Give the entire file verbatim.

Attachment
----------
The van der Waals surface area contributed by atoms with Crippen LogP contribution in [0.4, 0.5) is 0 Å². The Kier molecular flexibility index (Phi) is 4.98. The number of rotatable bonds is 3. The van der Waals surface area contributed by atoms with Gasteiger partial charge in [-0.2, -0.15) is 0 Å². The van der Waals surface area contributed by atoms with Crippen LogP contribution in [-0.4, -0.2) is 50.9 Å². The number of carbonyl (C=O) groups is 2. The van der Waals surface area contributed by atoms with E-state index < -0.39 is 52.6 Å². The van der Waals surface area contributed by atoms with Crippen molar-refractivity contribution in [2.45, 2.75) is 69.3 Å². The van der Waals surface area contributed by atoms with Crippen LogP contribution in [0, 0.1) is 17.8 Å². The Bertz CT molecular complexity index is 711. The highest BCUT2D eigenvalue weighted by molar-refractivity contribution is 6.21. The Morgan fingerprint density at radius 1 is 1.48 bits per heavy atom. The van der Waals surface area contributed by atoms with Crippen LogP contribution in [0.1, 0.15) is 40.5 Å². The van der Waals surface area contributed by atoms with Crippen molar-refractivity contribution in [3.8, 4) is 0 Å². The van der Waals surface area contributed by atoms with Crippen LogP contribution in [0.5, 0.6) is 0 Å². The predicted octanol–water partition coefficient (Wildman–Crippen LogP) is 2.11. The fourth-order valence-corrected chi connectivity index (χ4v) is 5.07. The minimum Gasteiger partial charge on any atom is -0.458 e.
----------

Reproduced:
The van der Waals surface area contributed by atoms with Crippen LogP contribution in [0.4, 0.5) is 0 Å². The Kier molecular flexibility index (Phi) is 4.98. The number of rotatable bonds is 3. The van der Waals surface area contributed by atoms with Gasteiger partial charge in [-0.2, -0.15) is 0 Å². The van der Waals surface area contributed by atoms with Crippen LogP contribution in [-0.4, -0.2) is 50.9 Å². The number of carbonyl (C=O) groups is 2. The van der Waals surface area contributed by atoms with E-state index < -0.39 is 52.6 Å². The van der Waals surface area contributed by atoms with Crippen molar-refractivity contribution in [2.45, 2.75) is 69.3 Å². The van der Waals surface area contributed by atoms with Crippen LogP contribution in [0, 0.1) is 17.8 Å². The Bertz CT molecular complexity index is 711. The highest BCUT2D eigenvalue weighted by molar-refractivity contribution is 6.21. The Morgan fingerprint density at radius 1 is 1.48 bits per heavy atom. The van der Waals surface area contributed by atoms with Crippen LogP contribution in [0.1, 0.15) is 40.5 Å². The van der Waals surface area contributed by atoms with Crippen molar-refractivity contribution in [3.8, 4) is 0 Å². The van der Waals surface area contributed by atoms with Crippen LogP contribution in [0.5, 0.6) is 0 Å². The predicted octanol–water partition coefficient (Wildman–Crippen LogP) is 2.11. The fourth-order valence-corrected chi connectivity index (χ4v) is 5.07. The minimum Gasteiger partial charge on any atom is -0.458 e.